This is tied into the central theme of the movie Race To Nowhere and the book The Price of Privilege, that argue that, for many affluent students, the stress of excessively high academic expectations are having some seriously negative effects.

People with self-respect have the courage of their mistakes. – Joan Didion (1961), via Word on the Street (2010)

(hat tip to Ms. D. for the link to the article)

Citing this post: Urbano, L., 2011. The Ingredients of "Character", Retrieved February 23rd, 2018, from Montessori Muddle: .
Attribution (Curator's Code ): Via: Montessori Muddle; Hat tip: Montessori Muddle.

Adolescents Versus Their Brains

August 15, 2011

The part of the brain responsible for logic and reasoning is slow to develop compared to the rest during our adolescence. As a result, adolescents are driven way too much by their emotions and instincts. This means that a lot of the time someone else, teachers and parents usually, have to provide that rationality for them, and help them develop those thinking skills for themselves.

That, at least, was my take-home message after reading David Walsh’s excellent book Why Do They Act That Way. He does an excellent job explaining how the brain develops during adolescence, how it affects the way teenagers behave, and some of the best approaches to dealing with it.

There are a lot of excellent details about how brain development interacts with hormones to create many of the behaviors we find typical of teenagers. Since puberty proceeds differently for girls and boys, Walsh also highlights the differences in the timing of development, and the contrasting results of the different hormones released.

Yet, he also recognizes that adolescent behavior is not solely the result of biology. The effects of neurological and hormonal changes are amplified in industrial societies where kids spend less time with parents, and more time with peers, than in non-WIERD cultures (see The Myth of Adolescent Angst) which leads into his approach to dealing with teens.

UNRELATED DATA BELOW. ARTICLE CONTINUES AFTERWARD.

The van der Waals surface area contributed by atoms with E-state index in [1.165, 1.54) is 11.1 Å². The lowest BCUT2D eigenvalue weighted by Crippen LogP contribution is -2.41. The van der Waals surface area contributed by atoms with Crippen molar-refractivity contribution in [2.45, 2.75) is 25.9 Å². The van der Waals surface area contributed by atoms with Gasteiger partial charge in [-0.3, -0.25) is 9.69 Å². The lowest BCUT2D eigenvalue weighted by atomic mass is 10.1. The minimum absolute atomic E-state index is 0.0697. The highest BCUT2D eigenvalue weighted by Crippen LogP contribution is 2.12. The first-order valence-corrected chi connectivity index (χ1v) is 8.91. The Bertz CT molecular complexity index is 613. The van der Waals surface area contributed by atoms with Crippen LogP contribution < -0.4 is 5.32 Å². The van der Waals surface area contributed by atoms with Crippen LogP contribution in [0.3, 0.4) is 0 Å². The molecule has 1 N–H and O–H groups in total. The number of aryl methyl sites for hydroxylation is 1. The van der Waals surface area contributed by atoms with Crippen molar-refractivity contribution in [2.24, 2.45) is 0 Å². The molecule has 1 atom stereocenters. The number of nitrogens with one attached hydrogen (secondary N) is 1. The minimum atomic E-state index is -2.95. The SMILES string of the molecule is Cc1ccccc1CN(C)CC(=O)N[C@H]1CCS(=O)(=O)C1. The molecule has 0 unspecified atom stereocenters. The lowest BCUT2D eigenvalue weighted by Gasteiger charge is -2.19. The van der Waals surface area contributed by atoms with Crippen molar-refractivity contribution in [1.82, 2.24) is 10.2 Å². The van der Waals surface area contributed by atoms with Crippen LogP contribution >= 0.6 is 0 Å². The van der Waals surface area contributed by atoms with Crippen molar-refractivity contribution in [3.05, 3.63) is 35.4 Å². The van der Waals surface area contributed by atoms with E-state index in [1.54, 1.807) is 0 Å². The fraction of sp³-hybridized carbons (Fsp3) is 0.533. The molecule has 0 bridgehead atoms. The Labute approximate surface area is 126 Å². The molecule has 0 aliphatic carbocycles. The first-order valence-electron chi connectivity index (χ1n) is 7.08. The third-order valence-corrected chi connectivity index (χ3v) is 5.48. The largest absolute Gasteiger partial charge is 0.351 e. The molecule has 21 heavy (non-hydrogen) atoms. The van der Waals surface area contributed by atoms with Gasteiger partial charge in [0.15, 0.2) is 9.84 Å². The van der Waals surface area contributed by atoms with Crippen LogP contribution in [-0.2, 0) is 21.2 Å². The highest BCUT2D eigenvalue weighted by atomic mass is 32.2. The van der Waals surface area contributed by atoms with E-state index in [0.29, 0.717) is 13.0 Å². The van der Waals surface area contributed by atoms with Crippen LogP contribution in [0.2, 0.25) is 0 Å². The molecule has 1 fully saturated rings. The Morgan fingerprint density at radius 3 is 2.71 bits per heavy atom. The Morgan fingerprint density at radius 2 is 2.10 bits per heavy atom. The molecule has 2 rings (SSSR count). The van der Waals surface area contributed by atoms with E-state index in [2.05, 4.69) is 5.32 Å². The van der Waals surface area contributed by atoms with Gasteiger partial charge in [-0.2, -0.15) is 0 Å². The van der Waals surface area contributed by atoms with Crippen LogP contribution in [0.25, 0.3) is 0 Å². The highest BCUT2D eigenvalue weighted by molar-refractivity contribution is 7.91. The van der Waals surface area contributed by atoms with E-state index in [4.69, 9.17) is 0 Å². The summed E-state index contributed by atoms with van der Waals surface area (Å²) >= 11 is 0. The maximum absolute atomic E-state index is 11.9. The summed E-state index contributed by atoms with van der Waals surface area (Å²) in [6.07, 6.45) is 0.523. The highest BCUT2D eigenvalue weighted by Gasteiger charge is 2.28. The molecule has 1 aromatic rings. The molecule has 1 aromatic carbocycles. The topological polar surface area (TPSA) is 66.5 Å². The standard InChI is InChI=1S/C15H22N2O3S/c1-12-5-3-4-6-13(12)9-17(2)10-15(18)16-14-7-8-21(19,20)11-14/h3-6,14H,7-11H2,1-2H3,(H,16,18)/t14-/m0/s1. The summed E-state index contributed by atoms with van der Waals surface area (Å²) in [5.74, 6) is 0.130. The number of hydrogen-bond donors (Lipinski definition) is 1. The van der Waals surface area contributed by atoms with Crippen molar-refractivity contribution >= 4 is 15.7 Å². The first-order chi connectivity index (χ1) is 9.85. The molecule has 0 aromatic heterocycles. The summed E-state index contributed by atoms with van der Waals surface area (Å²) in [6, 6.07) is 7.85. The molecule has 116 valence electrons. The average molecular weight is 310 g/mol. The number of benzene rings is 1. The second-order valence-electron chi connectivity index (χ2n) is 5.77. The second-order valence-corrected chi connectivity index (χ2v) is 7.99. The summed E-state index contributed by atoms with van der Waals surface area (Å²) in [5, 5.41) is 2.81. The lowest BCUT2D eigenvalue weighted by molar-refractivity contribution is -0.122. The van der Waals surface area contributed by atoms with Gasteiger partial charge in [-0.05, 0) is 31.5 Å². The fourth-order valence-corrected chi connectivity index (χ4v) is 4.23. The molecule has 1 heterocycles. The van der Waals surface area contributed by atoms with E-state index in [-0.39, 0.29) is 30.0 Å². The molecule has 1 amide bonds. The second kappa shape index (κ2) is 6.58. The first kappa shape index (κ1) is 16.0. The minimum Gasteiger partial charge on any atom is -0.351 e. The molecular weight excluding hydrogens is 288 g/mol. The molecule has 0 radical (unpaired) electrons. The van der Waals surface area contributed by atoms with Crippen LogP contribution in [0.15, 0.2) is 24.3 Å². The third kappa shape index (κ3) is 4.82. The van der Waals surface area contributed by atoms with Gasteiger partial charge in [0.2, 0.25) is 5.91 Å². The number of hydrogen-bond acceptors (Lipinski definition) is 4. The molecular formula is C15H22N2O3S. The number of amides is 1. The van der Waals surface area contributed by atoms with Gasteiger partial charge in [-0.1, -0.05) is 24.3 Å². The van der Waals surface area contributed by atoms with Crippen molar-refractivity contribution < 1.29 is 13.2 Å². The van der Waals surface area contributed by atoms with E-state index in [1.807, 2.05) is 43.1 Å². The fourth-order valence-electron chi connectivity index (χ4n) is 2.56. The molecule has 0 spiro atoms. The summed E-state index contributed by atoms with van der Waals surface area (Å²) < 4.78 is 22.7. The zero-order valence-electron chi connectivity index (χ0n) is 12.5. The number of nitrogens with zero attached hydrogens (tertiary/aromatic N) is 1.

To address this unfortunate combination of nature and culture, Walsh advocates a structured approach to parenting, where rules are clear, reasonable, and enforced. This, however, needs to be balanced with the need to keep lines of communication open, which is not an easy trick. Teenagers will want to push you away, but it’s necessary to keep connected to them anyway.

He also emphasizes the need for mentoring good behavior and rational thinking, because, as we’ve seen before, while the developing pre-frontal cortex provides the capacity for formal thinking, it needs practice and training to work well. And, after all, two of the key things we ultimately look for in adults are self-control and the ability to think rationally.

This book is an extremely useful read for parents and teachers (though the first chapter is a bit slow for the impatient). It does a great job of explaining how biology affects behavior, and how to deal with them. I particularly like fact that Walsh has found that teens find it useful to know all this biology stuff too, and it affects how they behave.

Citing this post: Urbano, L., 2011. Adolescents Versus Their Brains, Retrieved February 23rd, 2018, from Montessori Muddle: .
Attribution (Curator's Code ): Via: Montessori Muddle; Hat tip: Montessori Muddle.

Guide to Using a Microscope

August 11, 2011

Sitting innocuously on the clearance table at a Barnes & Noble (in Cedar Rapid, Iowa actually) was a copy of Georg Stehli’s The Microscope and How to Use It.

At 75% off it was less than $3, which is quite a steal for a guide to what I found to be the most fascinating piece of scientific equipment for my middle schoolers. One of their first natural world lessons was on how to use the microscope. In the classroom there was always one sitting on the shelf, protected by its translucent plastic cover, but easily accessible.

I also took one everywhere, including to the cabins on our immersion trips, which is where they discovered the crystalline structure of salt and sugar grains, and the microfossils at Coon Creek.

And, interestingly enough, my microscopy posts are some of the most popular posts on this blog (the onion cell is regularly in the top ten).

The Microscope and how to use it by Georg Stehli.

Apart from the basics of how to use a microscope, Stehli’s book goes into simple sample preparations and preservation for almost everything you’re likely to encounter in the curriculum, in the classroom, and in the back yard. Though neither crystal structure nor microfossils are covered, the techniques for looking a the hard parts of biological specimens are applicable.

I would have loved to have had a copy of this last year when I was trying to figure out which were the best dyes to use for some of the odder samples my students came up with, and how to make them into permanent slides. It’s not easy to find this kind of broad reference online.

Citing this post: Urbano, L., 2011. Guide to Using a Microscope, Retrieved February 23rd, 2018, from Montessori Muddle: .
Attribution (Curator's Code ): Via: Montessori Muddle; Hat tip: Montessori Muddle.